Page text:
Big Data is not going anywhere, and Oracle remains at the forefront of database software services. The field may be growing more competitive, but Oracle retains a competitive advantage due to its scale and resources. The market is expecting Oracle's profits to start declining, reversing a decade long trend. While I could see some slowdown in the company's earnings growth, such a pessimistic projection seems unlikely to me. Such a low valuation makes Oracle a great deal for investors. Heavy allocation to Oracle helps to explain why GQLOX is my top rated mutual fund.

    Sam McBride contributed to this report

    Disclosure: David Trainer owns ORCL. David Trainer and Sam McBride receive no compensation to write about any specific stock, sector, or theme.

    Disclosure: I am long ORCL.

    Tags: Mutual Funds
    Apr 09 10:21 AM | Link | Comment!
  • How To Find The Best Sector Mutual Funds

    Finding the best mutual funds is an increasingly difficult task as there are more and more to choose from daily.

    You Cannot Trust Mutual Fund Labels

    There are over 150 mutual funds for the Information Technology sector, and at leas 644 mutual funds across all sectors. Do investors really need that many different mutual funds?

    These funds can have a wide variety of holdings, and even more specific labels do not tell investors exactly what is in the fund. Rydex Series Fund: Internet Fund (MUTF:RYINX) and Kinetics Mutual Funds, Inc: Internet Fund (MUTF:KINAX) differ in four out of their top holdings. Google (NASDAQ:GOOG) is the only company that both funds allocate heavily to.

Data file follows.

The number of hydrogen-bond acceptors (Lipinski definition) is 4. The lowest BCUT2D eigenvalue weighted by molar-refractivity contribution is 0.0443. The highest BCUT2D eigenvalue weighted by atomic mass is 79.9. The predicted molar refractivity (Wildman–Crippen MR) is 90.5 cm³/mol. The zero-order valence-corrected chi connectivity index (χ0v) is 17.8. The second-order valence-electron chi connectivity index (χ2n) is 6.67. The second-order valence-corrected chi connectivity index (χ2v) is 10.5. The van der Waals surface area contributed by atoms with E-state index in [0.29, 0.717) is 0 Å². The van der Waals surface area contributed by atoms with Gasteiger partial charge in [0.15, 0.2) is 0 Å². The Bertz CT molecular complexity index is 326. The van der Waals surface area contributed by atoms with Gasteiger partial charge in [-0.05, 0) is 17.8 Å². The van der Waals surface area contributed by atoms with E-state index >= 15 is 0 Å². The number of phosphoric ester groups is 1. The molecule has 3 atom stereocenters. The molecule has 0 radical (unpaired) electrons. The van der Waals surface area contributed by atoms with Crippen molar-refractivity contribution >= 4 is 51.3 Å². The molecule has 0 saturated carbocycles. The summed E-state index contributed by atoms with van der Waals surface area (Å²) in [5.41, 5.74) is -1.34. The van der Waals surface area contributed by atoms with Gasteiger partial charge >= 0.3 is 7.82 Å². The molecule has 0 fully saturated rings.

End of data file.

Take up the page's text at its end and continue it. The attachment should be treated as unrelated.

Mutual funds in any given sector offer a very different mix of good and bad stocks. Some sectors have lots of good stocks and offer lots of good mutual funds. The opposite is true for others. And some sectors lie somewhere in between. For example, the financial sector, per my 1Q Sector Rankings report, ranks last out of the 10 major sectors when it comes to providing investors with quality mutual funds. The consumer staples sector ranks first. Details on the Best & Worst ETFs in each sector are here.

    The Danger Within

    Why do investors need to know the holdings of mutual funds before they buy? They need to know to be sure they do not buy a mutual fund that might blow up. Buying a mutual fund without analyzing its holdings is like buying a stock without analyzing its business and finances. Put another way, research on mutual fund holdings is necessary due diligence because a mutual fund's performance is only as good as its holdings' performance. No matter how cheap, if it holds bad stocks, the mutual fund's performance will be bad.

    PERFORMANCE OF MUTUAL FUND's HOLDINGs = PERFORMANCE OF MUTUAL FUND

    Figure 1: Top Rated Mutual Funds By Sector

    (click to enlarge)

    Sources: New Constructs, LLC and company filings

    Only the Consumer Staples and Health Care sectors offer any mutual funds that get a 4 star (Attractive) rating. No sector offers a mutual fund that gets a 4 star rating, has sufficient liquidity (at least $100 million in assets) to be a safe investment, and has a low initial minimum investment.

    Paralysis By Analysis

    The large number of sector mutual funds hurts investors more than it helps because too many options can be paralyzing. It is simply not possible for the majority of investors to properly assess the quality of so many mutual funds. Analyzing mutual funds, done with the proper diligence, is far more difficult than analyzing stocks because it means analyzing all the stocks within each mutual fund. For some funds that can be over 1,000 stocks. To make it more complicated, mutual funds only disclose their holdings each quarter. The reported holdings of a mutual fund may not correspond to its actual holdings two months after the disclosure.

    Any investor, worth his salt, knows that knowing the holdings of a mutual fund is critical to finding the best mutual fund.